Cross of Sacrifice, Bomana War Cemetery

Wartime journalists wrote that our diggers often feared the jungle of Papua and New Guinea more than they feared the enemy.  It was a hell of place to die.There were times when the badly wounded were given morphine and a gun and left to the mercy of the enemy to cover their mates escape. ‘Goodbye cobber, may God Bless You’ was whispered as a farewell salute.

Others had to be left where they fell. When time and circumstances permitted they were given a burial service and the site was recorded on crude sketch maps for recovery at a later time. Many were never to be found.

‘I have seen the time when you dig a number of holes in the ground and bury your dead’
wrote Laurie Howson of the 39th Battalion.  ‘Nothing would be said, but you think ‘maybe it will be my turn next.’

Seventy years on our veterans of the war in Papua and New Guinea are at rest in three beautifully manicured cemeteries in Port Moresby (Bomana), Rabaul (Bita Paka) and Lae.

The architectural design of these sacred places has its origin in the principle of commemoration in perpetuity which was adopted by the Imperial War Graves Commission in 1917. The core ideology was that there should be no distinction between officers and men. All Commonwealth war cemeteries were to be based on principles of equality and uniformity. There is no distinction in style of commemoration of headstones, plaques or memorials made on the basis of military rank, civil rank or wealth of the veteran or his family.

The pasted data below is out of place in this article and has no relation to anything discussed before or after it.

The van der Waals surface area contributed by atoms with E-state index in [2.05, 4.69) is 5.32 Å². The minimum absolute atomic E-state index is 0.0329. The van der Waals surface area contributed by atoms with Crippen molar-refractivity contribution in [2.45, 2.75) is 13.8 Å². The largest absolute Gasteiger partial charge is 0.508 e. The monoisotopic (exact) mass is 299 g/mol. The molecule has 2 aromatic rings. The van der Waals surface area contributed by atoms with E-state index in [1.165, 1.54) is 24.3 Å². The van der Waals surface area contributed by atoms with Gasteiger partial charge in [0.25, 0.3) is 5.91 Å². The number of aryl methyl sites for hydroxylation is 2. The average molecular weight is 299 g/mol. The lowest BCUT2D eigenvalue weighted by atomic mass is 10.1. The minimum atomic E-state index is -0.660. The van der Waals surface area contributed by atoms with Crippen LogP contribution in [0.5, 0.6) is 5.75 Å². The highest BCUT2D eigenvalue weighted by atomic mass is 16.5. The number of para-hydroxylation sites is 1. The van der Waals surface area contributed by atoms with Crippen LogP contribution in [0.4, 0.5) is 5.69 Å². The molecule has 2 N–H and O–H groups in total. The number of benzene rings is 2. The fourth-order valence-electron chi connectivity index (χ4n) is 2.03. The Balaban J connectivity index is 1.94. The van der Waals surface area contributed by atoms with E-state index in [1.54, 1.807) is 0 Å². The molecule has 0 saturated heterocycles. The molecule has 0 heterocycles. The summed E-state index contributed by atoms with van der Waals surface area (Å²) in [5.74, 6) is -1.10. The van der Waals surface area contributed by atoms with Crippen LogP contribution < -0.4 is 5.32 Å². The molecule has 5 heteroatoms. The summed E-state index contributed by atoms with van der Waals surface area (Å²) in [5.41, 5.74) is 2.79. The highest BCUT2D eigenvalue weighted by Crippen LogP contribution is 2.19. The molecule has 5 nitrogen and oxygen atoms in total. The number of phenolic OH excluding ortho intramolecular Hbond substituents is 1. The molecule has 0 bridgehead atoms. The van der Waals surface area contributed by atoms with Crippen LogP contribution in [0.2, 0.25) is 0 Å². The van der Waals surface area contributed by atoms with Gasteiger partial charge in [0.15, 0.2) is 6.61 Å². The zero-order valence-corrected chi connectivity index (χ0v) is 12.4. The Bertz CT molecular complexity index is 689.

A Cross of Sacrifice is a feature in war cemeteries with 50 or more burials.  It is a tall, carefully proportioned, sandstone Latin cross usually standing on an octagonal base with a downward pointing bronze sword attached to its face.  Together the sword and cross embody the military and spiritual nature of the cemetery.  The Cross was intended to represent the faith of the majority of the dead it overlooked.

A Stone of Remembrance denotes a war cemetery with over 1,000 burials. It is featured to capture one of the key purposes of commemoration – to forever remember our war dead. A Stone of Remembrance is a simply-edged slab suggestive of a sarcophagus, set at the top of three steps.  Non-denominational and universal in its design, it is a monument to represent those of all faiths and of none.  Its design was based on complex geometry from the Parthenon.  All Stones of Remembrance are 3.5 metres long and 1.5 metres high. ‘Their name liveth forevermore’ was chosen by Rudyard Kipling from the Book of Ecclesiasticus in the Bible.

White marble headstones and bronze plaques are set in orderly rows within war cemeteries and designed to be uniform and permanent.

A Memorial to the Missing was first inspired by the words of Field Marshall Lord Plummer at the unveiling of the Menin Gate Memorial in 1927. ‘He is not missing. He is here.’

Port Moresby (Bomana) War Cemetery

The Port Moresby (Bomana) War Cemetery lies in a serene tropical garden 19 kilometres north of Port Moresby off Pilgrims’ Way. The cemetery was begun by the army in 1942 and formally dedicated by the Governor-General of Australia, Field Marshall Sir William Slim, on 19 October 1953. Those who died fighting in Papua and Bougainville are buried here.

The Cross of Sacrifice, Memorial to the Missing, and the Stone of Remembrance are built of a particularly beautiful golden-coloured sandstone.  The graves of 3,823 servicemen are marked with polished marble headstones and dressed in uniform rows on sloping lawns between the Stone of Remembrance and the Cross of Sacrifice.

On a rise at the rear of the cemetery is the Port Moresby Memorial to the Missing which consists of a rotunda of cylindrical pillars enclosing a circle of square pillars with bronze panels engraved with the names of 703 Australians as well as Papua and New Guinea local forces listed as missing-in-action. The names of the battlefields on which the men died are carved on the entablature above the pillars. In the centre is a topograph with a bronze compass showing the direction and distance of the battlefields.

Rabaul (Bita Paka) War Cemetery